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Bankruptcy Myths   
1. Under the new bankruptcy laws, there is no longer a "Fresh Start Bankruptcy", and I will have to pay back all of my unsecured debts.
This is definitely not true. There was a change in the bankruptcy laws in October of 2005, but it did not get rid of Chapter 7 bankruptcy or the "fresh start bankruptcy". What the change in the law did do, was require all debtor to pass a “means test” that was implemented by Congress to qualify for a Chapter 7. Most people that qualified for a Chapter 7 prior to the law change will probably still qualify. You will need to contact an experienced bankruptcy attorney  to determine your eligibility to file a Chapter 7 Bankruptcy.

2. All debts are wiped out in a Chapter 7 Bankruptcy.

This is not true. Not all debts are can discharged in a Chapter 7 Bankruptcy. The debts that cannot be discharged include child support, alimony, most student loans, some taxes, and debts incurred as a result of fraud.

3. I'll never be able to get credit again.

This is perhaps one of the biggest misconceptions about bankruptcy; in fact in many instances it may help you rebuild your credit. Once you file for bankruptcy most of your debts will be discharge, and with the discharge your income to debt ratio will improve drastically which will actually help you in the long run. Also once you file you will soon be getting credit card offers again. These credit cards will most likely have low limits and high interest rates, but the use of these cards will help you to start rebuilding your credit score and you will soon be on your way to having good credit again.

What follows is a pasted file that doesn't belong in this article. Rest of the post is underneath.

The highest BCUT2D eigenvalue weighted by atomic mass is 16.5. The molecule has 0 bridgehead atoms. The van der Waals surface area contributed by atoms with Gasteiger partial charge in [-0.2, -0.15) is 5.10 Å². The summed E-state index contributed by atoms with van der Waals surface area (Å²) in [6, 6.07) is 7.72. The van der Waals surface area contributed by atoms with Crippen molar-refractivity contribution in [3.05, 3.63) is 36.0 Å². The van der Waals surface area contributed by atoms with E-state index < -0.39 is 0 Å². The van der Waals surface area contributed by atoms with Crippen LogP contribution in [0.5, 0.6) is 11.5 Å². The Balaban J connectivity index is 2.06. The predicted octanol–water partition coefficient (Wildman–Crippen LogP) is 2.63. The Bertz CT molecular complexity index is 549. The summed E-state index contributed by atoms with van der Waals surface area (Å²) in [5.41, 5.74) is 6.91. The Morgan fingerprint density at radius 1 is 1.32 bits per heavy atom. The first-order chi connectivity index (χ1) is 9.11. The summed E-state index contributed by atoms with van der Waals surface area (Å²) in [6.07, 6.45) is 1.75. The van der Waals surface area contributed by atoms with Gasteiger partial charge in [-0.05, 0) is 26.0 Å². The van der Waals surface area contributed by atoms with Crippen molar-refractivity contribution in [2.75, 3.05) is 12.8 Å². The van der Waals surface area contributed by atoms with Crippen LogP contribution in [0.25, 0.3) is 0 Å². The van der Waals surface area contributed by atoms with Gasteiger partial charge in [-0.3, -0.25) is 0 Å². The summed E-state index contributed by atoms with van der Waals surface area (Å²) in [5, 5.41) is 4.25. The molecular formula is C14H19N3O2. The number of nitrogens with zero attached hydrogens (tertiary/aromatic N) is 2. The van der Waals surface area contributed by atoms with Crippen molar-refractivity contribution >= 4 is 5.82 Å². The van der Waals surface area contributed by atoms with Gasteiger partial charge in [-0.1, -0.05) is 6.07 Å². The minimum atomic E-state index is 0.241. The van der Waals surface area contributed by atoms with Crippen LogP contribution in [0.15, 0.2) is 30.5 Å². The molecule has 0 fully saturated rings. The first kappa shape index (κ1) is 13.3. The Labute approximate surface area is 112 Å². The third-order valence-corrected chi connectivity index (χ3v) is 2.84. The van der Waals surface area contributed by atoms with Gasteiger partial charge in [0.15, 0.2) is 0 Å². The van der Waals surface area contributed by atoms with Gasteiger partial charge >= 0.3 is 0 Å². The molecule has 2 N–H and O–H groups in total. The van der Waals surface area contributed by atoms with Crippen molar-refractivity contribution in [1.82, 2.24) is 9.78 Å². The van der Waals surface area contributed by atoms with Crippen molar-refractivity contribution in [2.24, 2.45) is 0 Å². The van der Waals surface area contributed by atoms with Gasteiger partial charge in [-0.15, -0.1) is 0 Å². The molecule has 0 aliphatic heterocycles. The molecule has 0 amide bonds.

4. I will lose all my possessions if I file for Bankruptcy.

This is absolutely false. In most instances you will be able to keep everything you own. Each state has its own set of exemptions (laws that outline what you are allowed to keep in when you file for bankruptcy). Florida is very liberal with its exemptions; you should ask an experienced attorney for more information on what assets you may retain.

5. Can I keep some credit cards when I file for bankruptcy?

When filing for bankruptcy you cannot pick and choose between who you want to pay back and who you don’t. So the simple answer is no, you cannot keep some of your credit cards, but you can keep those cards that have no balance, because those cards have no debt and do not need to be listed in your bankruptcy.

6. Filing bankruptcy will hurt your credit for 10 years.

This is perhaps the most common misconception. It is true that the bankruptcy is listed on your credit report for 10 years, but that does not necessarily mean that you have bad credit for 10 years. In most instances by the time you need to talk to a bankruptcy attorney your credit is already bad, and the only way to rebuild your credit is to either pay off the debt, or to start over. Now if it was that easy to pay off your debts you would have done it a long time ago, so allowing yourself to start over by filing for bankruptcy may be the next best option.


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